Intelligent, intuitive and totally in-tune with the kind of off-kilter sonic tones and tempos which, combined, create a near perfect noise, Nicolas Jaar is the minimal musician with the massive talent.
Plucked from obscurity at 17 after randomly submitting his first self-produced single ‘The Student’ to record label and online community Wolf + Lamb, the now 21-year-old Nicolas never set out to be successful. Making music which accommodates only his own tastes, intended to transcend genre, it is Mr Jaar’s diverse concepts that maketh his music. Experimenting with processes, equipment and instruments, the soundscapes woven by this remarkable New York-born, Browns student of Comparative Literature, examine progressive and disrupted rhythms.
Churning out warm waves of ambient chords and vocals, created using microphones and a pair of big genelecs, Nico delicately transports listeners to a state of trance-like euphoria. Filling space with noise and time with sound, his intentions lie beyond commercial prosperity. Whatever project he undertakes, be it an electronic score, dissertation for college or remix of a highly obscure or highly mainstream tune, each track he produces is a fresh take on where he’s at with understanding the world around him. Changing the face of modern music, Nico defies trend and embodies innovation.
Focused upon promoting his record label Clown and Sunset and his highly anticipated new material, i-D online tracked down the one-man-whirlwind and jumped on a train to take a journey into the dark territories of his creative headquarters.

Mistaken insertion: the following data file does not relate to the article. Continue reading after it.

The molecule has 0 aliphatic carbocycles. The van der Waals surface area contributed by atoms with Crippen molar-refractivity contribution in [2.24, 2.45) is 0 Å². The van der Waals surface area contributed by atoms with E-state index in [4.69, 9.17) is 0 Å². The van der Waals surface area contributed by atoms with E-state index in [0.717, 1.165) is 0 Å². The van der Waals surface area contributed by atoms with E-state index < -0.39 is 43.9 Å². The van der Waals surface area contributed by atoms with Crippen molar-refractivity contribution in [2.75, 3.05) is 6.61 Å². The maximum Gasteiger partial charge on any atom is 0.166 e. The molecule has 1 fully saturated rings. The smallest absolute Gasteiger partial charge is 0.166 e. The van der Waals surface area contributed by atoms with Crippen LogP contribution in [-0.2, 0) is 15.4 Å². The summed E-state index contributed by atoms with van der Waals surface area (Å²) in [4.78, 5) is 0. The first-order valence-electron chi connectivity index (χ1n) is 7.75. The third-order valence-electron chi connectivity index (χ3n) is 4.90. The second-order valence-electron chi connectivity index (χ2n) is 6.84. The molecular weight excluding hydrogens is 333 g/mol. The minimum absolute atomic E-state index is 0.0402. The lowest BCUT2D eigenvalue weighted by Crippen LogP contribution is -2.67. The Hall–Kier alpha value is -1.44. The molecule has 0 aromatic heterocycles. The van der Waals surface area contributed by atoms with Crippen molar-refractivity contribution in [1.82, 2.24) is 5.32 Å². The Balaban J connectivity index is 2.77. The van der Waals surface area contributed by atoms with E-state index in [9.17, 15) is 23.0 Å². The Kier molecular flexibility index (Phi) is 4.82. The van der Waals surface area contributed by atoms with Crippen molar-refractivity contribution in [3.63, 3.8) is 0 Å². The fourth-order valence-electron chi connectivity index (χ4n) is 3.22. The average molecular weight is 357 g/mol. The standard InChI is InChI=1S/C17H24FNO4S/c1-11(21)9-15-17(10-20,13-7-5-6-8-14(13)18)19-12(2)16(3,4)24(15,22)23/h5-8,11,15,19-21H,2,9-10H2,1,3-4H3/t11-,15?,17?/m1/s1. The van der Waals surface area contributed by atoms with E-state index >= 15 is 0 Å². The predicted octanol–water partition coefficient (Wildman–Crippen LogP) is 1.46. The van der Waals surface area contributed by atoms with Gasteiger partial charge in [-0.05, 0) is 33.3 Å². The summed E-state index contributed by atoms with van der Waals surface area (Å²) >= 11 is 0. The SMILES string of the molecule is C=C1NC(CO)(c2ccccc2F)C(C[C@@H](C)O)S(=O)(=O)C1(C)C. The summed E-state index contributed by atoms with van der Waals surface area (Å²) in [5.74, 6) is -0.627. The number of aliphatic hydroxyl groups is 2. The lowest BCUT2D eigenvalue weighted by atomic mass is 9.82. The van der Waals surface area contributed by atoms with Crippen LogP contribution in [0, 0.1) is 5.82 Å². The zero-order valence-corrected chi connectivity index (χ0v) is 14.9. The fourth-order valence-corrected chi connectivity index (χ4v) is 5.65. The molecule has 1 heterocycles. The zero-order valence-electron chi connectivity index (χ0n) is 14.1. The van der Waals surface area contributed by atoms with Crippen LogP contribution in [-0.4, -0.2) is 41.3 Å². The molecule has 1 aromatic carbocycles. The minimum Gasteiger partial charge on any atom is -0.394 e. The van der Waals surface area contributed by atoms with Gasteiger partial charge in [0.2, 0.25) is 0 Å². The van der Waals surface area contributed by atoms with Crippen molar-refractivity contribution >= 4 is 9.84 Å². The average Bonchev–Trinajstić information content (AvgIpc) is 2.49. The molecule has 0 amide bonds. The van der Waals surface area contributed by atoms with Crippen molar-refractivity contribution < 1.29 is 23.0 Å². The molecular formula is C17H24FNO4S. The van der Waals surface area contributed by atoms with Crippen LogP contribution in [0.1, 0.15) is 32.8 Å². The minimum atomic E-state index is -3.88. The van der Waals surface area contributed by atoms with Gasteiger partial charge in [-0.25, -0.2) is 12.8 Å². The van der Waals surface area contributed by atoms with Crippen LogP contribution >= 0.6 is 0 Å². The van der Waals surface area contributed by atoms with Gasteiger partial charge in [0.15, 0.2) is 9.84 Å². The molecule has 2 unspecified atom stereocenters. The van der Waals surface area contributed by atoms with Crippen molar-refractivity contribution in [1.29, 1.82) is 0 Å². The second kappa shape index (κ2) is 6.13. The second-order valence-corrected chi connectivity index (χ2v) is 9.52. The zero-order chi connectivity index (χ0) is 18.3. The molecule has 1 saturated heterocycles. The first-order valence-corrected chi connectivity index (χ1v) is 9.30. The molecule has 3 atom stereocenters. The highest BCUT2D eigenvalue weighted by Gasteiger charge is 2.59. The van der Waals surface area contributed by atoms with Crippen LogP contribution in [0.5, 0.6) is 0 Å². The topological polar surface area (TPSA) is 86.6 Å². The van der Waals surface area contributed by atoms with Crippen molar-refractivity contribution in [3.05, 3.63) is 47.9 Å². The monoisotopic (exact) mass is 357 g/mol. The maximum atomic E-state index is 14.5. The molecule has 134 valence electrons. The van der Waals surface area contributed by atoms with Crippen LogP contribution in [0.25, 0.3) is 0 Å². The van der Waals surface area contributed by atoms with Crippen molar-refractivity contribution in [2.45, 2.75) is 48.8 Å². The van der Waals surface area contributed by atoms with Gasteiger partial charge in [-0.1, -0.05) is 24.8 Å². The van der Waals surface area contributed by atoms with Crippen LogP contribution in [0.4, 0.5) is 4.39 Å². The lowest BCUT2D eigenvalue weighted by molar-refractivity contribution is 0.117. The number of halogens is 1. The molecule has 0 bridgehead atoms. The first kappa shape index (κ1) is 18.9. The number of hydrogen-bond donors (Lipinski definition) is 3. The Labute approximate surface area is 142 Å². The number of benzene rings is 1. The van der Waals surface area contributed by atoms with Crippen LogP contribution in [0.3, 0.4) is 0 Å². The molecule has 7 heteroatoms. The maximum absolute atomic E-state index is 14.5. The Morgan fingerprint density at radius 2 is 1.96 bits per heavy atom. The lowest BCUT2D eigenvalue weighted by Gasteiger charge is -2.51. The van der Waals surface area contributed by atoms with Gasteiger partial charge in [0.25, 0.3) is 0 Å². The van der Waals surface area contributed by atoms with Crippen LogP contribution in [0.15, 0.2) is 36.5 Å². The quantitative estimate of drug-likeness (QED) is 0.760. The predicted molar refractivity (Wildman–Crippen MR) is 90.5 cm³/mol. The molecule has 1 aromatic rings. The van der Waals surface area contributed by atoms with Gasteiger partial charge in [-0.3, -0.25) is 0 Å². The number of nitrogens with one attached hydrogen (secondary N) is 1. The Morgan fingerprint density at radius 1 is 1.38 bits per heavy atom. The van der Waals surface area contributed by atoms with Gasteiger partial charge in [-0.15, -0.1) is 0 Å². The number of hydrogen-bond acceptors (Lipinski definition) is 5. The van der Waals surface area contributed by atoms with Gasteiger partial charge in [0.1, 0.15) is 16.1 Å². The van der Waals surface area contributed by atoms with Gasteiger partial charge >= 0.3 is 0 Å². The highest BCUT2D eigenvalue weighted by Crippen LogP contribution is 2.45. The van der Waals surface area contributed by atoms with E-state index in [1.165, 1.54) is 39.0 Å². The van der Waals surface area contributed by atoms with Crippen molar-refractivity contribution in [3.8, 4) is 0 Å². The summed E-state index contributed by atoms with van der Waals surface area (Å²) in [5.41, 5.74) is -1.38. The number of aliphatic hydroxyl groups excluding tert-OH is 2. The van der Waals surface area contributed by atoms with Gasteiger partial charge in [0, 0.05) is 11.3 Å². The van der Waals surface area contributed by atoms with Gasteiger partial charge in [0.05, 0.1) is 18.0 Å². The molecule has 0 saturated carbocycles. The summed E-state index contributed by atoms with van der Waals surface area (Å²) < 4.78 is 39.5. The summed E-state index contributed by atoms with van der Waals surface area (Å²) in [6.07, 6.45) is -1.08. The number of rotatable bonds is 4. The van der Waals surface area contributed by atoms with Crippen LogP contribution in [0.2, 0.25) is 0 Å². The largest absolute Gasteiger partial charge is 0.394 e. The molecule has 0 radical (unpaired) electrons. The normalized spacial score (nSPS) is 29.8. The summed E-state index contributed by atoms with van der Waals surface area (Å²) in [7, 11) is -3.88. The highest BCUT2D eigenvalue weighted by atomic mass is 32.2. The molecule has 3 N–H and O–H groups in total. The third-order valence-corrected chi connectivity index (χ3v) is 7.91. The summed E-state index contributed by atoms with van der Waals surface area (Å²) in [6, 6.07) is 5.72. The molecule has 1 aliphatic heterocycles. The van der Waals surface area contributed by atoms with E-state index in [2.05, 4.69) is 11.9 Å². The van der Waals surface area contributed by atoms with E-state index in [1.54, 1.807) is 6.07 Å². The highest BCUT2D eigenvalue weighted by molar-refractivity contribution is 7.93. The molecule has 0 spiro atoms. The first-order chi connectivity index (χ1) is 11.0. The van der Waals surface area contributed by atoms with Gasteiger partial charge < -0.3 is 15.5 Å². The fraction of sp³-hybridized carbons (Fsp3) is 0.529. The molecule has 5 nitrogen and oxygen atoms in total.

Where are you right now and what have you spent the last 24 hours doing? I’m on a train going back to school, was in NY for the weekend doing some photoshoots.
What inspired and influenced you during your recent time spent writing and recording? DESIRE.
How long have you been working on the new material? Songs take me very little time to make – it’s the soul searching that requires work.
You play around with music – your techniques are original, how do you continually challenge yourself and does experimenting with your sound become harder the more successful you become? Not really. I love creating little challenges for myself, like the other day I made a dubstep track. I kinda like it.
What instruments and equipment do you work with? Microphones and a pair of big genelecs.
Do you remember the first gig you ever played, the reaction you got from the crowds and how it felt to play your music in front of an audience? The Marcy in Brooklyn. I was 18 and quite nervous. Realised after the show that I had no bass lines – when I dropped the bass I just dropped a kick. Quite funny.
What new talent have you been working with recently? I have a collaboration coming out soon, it’s called DARKSIDE. It’s my guitarist Dave Harrington and me. It’s the closest thing to rock & roll I’ve ever done.
If your music were a person what would they look like and how would they behave? Depends, my music has a lot of shades. Right now, I would say my music is a monk, who wears a black robe and leads a lonely but honest life.
If you weren’t making music today, what would you be making money doing? I would start an alien conspiracy theory blog that pairs 20th century art to star maps. I would most likely not be making money.
Are you in love? Sometimes.
What song has had the single greatest impact on you in your life? Maybe Yegelle Tezeta by Mulatu Astatke – my first definition of dance music.
Where are you off to now and what will you do to relax? I’m off to my studio in providence where I study. I probably will not do anything to relax- don’t like the feeling.